Java Arrays are containers that hold a fixed number of homogeneous elements. In other words, all of the data elements in the array are of the same data type. We define the length of the array when it is created. Each of the items in an array is called an element. These elements are each accessed by their numerical index beginning with index = 0.


Say we have an array of 10 elements, we would have index range from 0 through 9.

Declaring Array in Java

Declaring Java arrays follows the same conventions as when we declare variables of other types. We write the array as the type[]; the brackets [] are used to indicate that the variables holds an array. This is followed by the array’s name, which is whatever you like to call it, provided you follow standard naming conventions. For more on informaion on variable naming conventions, please refer to a previous post called, “Java Tutorial – Language Syntax and Structure”.

Declaring an array in Java has two formats; the developers have the option of using one of the following syntax:

Standard Convention

array_type[] array_name;

int[] arrayOfInts;      // array of int primitives<br>
long[] nationalDebt;    // array of long primitives<br>
boolean[] isActive;     // array of boolean primitives<br>
char[] arrayOfChars;    // array of char primitives<br>
String[] arrayOfString; // array of String objects<br>


Non-Standard Convention

array_type array_name[];

short gamesPlayed[];  // array of short primitives<br>

As you can see from the above examples, using the standard convention makes it easier to identify the array of a certain type when the brackets are next to the type assignment.

At this point, you will note that array size has not been defined. This means that the array array_name can be assigned any length. This will be explained shortly in the next section.

Instantiating an Array in Java

When we declared the array previously, we actually did not create the array. We only instructed the Java compiler that the variable we declared will hold an array of a certain type. Instantiating an array happens when we use the new operator.

new type[size];

int[] arrayOfInts;<br>
char[] arrayOfChars;<br>
String[] arrayOfString;</p>
<p>arrayOfInts = new int[20];<br>
arrayOfChars = new char[100];<br>
arrayOfString = new String[100];</p>
<p>arrayOfString[0] = "Amaury Valdes";<br>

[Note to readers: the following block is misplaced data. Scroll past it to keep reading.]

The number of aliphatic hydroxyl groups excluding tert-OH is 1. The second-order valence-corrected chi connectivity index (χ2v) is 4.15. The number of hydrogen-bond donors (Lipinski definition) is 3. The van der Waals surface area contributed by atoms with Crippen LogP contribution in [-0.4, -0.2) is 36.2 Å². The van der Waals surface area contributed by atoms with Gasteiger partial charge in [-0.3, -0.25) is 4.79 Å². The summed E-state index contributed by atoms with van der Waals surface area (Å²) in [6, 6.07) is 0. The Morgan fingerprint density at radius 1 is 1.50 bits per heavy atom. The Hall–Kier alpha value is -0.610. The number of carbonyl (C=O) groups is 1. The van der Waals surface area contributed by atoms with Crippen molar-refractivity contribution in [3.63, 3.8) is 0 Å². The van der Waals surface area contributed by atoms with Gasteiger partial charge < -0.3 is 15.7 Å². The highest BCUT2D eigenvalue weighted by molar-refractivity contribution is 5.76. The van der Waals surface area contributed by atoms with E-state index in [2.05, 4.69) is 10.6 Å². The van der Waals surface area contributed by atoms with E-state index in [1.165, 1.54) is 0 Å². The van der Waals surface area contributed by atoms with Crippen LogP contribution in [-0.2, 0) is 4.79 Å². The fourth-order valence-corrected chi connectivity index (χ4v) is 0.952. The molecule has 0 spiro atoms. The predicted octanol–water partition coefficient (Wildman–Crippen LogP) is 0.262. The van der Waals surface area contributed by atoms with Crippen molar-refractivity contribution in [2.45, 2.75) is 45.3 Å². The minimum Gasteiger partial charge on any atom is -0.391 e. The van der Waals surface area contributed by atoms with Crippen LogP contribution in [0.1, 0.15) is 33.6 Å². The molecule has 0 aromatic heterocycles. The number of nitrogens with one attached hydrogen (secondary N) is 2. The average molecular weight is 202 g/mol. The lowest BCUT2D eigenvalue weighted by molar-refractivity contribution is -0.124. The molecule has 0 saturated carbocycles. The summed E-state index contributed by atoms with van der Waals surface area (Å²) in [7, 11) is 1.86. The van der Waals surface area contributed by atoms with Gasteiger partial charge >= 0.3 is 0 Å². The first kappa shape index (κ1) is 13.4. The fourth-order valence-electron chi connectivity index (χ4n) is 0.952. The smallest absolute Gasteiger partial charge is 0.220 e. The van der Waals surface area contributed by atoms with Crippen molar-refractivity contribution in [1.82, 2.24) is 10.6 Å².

arrayOfString[1] = "Stacy Wilder";<br>
arrayOfString[2] = "Jane Hoffman";<br>
arrayOfString[99] = "Bill Bradley";<br>

In this example, we create three separate arrays. The first example creates an array of int 20 primitives. These primitives are all created with the default value of 0 (for int). The second array is created with a size of 100, and will be defaulted to ‘\u0000’ (for char). The final array of type String is created with a size of 100, and will be defaulted to null (for String).

We reference array elements by using an index. Please note that for arrays of size n, the valid indexes are between 0 and n-1.


We can alternately declare and instantiate (create) arrays in one line.

int[] arrayOfInts = new int[20];<br>
char[] arrayOfChars = new char[100];<br>
String[] arrayOfString = new String[100];<br>

Please Note

Be careful when referencing arrays using the index as using a negative number or a number greater than the array size will generate a java.lang.ArrayIndexOutOfBoundsException.

Negative Array Size Exception

The java.lang.NegativeArraySizeException is an exception you will rarely see as it will only occur if you accidentally instantiate an array with an array size of negative number.

This may occur if the developer, for example, were assigning the size based on some computational calculation and the value somehow became negative.

That’s It!

I hope you enjoyed this post. It was certainly a lot of fun putting it together for you. Please continue to share the love and like us so that we can continue bringing you quality posts and tutorials. Happy Coding!!!